The GOT Chardonnay was a bit more mellow than I was expecting. It wasn’t a toasted buttery bomb that many expect from wines out of CA. It was fresh with a medium body and very light oak. It screams of pear flavor with a green apple finish that keeps it from feeling too heavy. Both wines claim to be from Dorne, but I could swear it hails from a more northern kingdom considering the acidity allowed me to turn it into a bright risotto dish for that Sunday’s episode.  The cork brandished a Lannister lion as if to rebel against the bottle’s Dornish label.


Each bottle is decorated with the famous family emblems as seen in the opening credits of every show. I highly recommend keeping the bottles as a nerd trophy. The artwork of the show is always great. These wines will please any guest and I recommend pairing with food!

“I drink and I know things.” – Tyrion Lannister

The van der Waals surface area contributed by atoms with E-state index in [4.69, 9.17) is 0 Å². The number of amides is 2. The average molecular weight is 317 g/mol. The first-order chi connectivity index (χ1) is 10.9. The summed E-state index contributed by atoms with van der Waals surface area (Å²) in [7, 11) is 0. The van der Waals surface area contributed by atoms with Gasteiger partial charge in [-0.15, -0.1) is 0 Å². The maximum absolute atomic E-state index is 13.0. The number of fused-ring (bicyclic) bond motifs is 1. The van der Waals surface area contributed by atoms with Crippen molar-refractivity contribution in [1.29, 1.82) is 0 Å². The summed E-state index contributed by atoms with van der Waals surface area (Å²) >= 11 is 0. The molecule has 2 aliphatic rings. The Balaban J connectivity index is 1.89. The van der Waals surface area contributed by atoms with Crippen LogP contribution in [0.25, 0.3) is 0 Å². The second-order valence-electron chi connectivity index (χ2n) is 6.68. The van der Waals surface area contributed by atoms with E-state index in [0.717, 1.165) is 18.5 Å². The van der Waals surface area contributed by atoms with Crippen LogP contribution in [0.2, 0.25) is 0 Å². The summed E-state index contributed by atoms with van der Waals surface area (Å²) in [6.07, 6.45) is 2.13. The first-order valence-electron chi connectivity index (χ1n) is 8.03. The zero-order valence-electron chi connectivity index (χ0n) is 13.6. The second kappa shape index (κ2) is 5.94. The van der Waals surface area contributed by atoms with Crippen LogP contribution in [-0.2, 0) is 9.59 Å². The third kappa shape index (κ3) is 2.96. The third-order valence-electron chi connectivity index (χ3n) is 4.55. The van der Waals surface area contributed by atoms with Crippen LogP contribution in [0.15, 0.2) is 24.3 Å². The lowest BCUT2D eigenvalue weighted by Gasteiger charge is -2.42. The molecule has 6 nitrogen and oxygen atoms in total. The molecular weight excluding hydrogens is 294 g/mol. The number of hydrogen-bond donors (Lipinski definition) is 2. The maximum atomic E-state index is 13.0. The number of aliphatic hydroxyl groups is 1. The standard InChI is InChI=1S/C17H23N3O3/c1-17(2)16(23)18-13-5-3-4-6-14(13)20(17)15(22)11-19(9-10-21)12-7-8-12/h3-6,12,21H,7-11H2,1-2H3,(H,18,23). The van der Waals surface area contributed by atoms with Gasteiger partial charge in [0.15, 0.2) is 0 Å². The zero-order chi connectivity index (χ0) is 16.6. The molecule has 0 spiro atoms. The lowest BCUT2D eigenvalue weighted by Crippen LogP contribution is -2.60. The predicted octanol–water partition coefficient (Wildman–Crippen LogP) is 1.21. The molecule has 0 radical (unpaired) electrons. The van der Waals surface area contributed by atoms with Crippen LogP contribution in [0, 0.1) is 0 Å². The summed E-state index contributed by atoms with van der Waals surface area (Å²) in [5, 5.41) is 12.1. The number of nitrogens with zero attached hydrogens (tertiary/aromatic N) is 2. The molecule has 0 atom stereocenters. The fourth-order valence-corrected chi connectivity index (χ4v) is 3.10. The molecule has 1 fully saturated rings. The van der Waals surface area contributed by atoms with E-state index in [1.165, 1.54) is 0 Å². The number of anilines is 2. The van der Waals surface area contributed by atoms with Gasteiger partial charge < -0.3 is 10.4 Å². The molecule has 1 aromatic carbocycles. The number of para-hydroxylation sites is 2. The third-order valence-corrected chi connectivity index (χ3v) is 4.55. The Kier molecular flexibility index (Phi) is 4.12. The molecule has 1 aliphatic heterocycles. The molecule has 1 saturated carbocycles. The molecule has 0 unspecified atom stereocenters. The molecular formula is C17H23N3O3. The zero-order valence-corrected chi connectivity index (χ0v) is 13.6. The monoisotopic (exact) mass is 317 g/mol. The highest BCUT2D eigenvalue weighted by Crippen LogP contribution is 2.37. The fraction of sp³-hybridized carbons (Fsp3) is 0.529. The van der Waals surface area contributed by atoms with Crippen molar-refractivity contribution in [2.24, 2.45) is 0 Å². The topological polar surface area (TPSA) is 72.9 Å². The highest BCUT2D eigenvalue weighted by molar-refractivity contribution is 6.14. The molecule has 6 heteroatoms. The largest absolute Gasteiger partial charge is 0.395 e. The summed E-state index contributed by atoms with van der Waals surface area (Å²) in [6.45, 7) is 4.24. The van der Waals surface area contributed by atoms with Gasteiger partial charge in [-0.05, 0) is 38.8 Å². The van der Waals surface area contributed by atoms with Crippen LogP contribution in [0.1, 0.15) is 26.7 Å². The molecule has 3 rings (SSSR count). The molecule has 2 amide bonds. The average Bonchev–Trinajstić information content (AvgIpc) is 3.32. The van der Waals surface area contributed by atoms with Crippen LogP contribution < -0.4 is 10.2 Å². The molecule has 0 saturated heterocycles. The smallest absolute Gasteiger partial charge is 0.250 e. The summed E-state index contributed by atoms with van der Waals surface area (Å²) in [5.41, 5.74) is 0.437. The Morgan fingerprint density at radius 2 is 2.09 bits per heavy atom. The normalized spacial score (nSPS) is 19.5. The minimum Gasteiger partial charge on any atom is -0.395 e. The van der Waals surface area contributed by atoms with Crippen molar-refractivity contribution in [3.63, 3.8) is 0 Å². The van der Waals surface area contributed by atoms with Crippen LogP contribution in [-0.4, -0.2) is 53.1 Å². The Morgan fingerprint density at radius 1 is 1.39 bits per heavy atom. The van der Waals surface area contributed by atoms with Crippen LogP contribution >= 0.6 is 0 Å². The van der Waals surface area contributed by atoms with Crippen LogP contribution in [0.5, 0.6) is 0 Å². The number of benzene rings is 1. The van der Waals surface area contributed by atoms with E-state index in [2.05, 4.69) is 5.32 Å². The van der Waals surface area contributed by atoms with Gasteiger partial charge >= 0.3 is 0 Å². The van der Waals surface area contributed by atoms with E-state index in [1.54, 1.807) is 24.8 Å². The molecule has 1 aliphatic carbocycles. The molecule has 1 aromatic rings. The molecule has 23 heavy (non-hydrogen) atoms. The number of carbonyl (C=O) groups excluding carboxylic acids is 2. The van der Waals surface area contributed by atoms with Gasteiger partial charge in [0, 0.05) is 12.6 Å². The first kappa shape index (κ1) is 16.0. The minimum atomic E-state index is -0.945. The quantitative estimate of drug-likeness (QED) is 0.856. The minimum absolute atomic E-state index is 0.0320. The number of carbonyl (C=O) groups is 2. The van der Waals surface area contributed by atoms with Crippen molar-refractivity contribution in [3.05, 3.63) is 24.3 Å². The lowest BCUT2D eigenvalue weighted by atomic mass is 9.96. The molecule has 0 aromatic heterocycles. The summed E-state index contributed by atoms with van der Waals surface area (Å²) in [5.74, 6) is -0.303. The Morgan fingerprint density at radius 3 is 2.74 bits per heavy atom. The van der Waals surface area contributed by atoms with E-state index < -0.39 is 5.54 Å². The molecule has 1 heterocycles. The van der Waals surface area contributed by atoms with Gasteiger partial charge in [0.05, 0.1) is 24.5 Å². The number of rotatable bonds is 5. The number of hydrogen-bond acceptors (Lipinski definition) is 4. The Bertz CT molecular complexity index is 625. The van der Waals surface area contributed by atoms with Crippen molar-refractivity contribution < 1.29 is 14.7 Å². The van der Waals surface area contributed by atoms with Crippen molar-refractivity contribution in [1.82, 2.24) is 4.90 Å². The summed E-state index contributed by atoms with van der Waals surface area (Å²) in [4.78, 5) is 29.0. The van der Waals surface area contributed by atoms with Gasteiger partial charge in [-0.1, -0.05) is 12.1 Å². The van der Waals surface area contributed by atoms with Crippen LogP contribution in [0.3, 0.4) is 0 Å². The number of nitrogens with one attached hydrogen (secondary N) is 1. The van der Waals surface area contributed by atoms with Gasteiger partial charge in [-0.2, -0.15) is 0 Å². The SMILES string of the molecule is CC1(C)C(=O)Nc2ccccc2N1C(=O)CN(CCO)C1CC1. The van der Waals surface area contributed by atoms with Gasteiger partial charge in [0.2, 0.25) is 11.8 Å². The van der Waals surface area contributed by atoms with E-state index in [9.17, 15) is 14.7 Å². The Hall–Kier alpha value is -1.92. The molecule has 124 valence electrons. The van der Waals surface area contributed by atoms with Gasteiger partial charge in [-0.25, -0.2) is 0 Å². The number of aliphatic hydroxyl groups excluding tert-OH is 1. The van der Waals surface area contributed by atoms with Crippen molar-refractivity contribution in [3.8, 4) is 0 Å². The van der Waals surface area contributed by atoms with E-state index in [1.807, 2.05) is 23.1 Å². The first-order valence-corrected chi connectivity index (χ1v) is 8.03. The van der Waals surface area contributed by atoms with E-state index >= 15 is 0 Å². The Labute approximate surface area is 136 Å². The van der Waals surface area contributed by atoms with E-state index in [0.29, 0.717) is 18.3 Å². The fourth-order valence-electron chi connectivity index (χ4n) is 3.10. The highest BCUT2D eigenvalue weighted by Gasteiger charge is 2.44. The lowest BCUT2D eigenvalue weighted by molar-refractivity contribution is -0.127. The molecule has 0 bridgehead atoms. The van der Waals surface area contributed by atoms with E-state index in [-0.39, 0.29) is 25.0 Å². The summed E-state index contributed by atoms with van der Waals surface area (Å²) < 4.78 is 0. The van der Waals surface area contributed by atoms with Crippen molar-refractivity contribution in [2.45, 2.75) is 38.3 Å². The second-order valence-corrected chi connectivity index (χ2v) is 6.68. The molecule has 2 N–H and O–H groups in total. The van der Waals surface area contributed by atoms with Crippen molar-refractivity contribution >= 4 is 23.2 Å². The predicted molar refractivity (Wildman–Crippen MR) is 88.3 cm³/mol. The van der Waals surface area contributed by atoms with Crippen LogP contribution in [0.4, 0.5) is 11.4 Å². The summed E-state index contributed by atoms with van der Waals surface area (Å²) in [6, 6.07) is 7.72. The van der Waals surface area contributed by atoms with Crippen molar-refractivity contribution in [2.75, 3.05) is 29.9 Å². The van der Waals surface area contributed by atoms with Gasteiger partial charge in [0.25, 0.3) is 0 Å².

Cava’s Little Sister, Summer White!

Just when you think Spain can’t get anymore ingenious after inventing sangria, they share yet another one of their long standing traditions: vi d’agulla from Avinyó


In Catalan, the name means ‘prickly wine.’ But despite it’s Spanish origins, this label reads ‘Petillant,’ which is a French wine designation meaning ‘slightly sparking.’

Avinyó’s Petillant white wine is produced in Catalonia Spain, with 80% Petit Grain Muscat and 20% Macabeu grapes. After being fermented in stainless steel tanks, the wine is given its light bubbles from the Charmat Method (tank method)  in a secondary tank.


Why is it Catalonia’s summer drink of choice? Probably because it’s everything you need from a summer white. Crisp, lightly acidic, blooming with lychee and green apple flavors, floral, with tiny almost metallic bubbles that are a match made in heaven for summer seafood pairings – as if the tiny silver fishes on the label didn’t give it away.